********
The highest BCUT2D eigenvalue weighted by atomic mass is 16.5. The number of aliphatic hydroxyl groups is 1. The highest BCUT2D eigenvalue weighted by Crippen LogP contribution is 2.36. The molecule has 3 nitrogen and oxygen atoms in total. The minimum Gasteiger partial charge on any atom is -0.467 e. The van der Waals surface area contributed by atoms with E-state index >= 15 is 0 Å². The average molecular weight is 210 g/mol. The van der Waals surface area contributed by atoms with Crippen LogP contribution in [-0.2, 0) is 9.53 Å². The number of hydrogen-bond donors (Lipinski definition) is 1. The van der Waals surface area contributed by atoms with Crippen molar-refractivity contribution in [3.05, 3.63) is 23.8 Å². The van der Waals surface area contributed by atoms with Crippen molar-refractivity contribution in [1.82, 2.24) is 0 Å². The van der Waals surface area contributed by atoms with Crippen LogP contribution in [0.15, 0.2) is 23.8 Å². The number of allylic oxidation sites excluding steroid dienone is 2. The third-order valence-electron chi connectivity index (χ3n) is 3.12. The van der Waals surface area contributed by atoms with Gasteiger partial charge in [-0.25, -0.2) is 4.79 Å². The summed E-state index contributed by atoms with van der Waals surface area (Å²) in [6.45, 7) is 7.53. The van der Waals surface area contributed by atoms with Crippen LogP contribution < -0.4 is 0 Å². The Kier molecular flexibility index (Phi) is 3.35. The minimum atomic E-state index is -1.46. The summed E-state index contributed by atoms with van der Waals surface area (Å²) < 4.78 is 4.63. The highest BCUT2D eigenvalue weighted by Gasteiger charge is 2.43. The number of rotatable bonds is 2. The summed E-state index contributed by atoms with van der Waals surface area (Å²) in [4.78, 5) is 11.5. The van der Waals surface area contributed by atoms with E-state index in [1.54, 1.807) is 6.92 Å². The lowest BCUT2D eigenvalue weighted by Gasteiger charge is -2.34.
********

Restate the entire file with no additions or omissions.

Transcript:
The highest BCUT2D eigenvalue weighted by atomic mass is 16.5. The number of aliphatic hydroxyl groups is 1. The highest BCUT2D eigenvalue weighted by Crippen LogP contribution is 2.36. The molecule has 3 nitrogen and oxygen atoms in total. The minimum Gasteiger partial charge on any atom is -0.467 e. The van der Waals surface area contributed by atoms with E-state index >= 15 is 0 Å². The average molecular weight is 210 g/mol. The van der Waals surface area contributed by atoms with Crippen LogP contribution in [-0.2, 0) is 9.53 Å². The number of hydrogen-bond donors (Lipinski definition) is 1. The van der Waals surface area contributed by atoms with Crippen molar-refractivity contribution in [3.05, 3.63) is 23.8 Å². The van der Waals surface area contributed by atoms with Crippen molar-refractivity contribution in [1.82, 2.24) is 0 Å². The van der Waals surface area contributed by atoms with Crippen LogP contribution in [0.15, 0.2) is 23.8 Å². The number of allylic oxidation sites excluding steroid dienone is 2. The third-order valence-electron chi connectivity index (χ3n) is 3.12. The van der Waals surface area contributed by atoms with Gasteiger partial charge in [-0.25, -0.2) is 4.79 Å². The summed E-state index contributed by atoms with van der Waals surface area (Å²) in [6.45, 7) is 7.53. The van der Waals surface area contributed by atoms with Crippen LogP contribution < -0.4 is 0 Å². The Kier molecular flexibility index (Phi) is 3.35. The minimum atomic E-state index is -1.46. The summed E-state index contributed by atoms with van der Waals surface area (Å²) < 4.78 is 4.63. The highest BCUT2D eigenvalue weighted by Gasteiger charge is 2.43. The number of rotatable bonds is 2. The summed E-state index contributed by atoms with van der Waals surface area (Å²) in [4.78, 5) is 11.5. The van der Waals surface area contributed by atoms with E-state index in [1.54, 1.807) is 6.92 Å². The lowest BCUT2D eigenvalue weighted by Gasteiger charge is -2.34.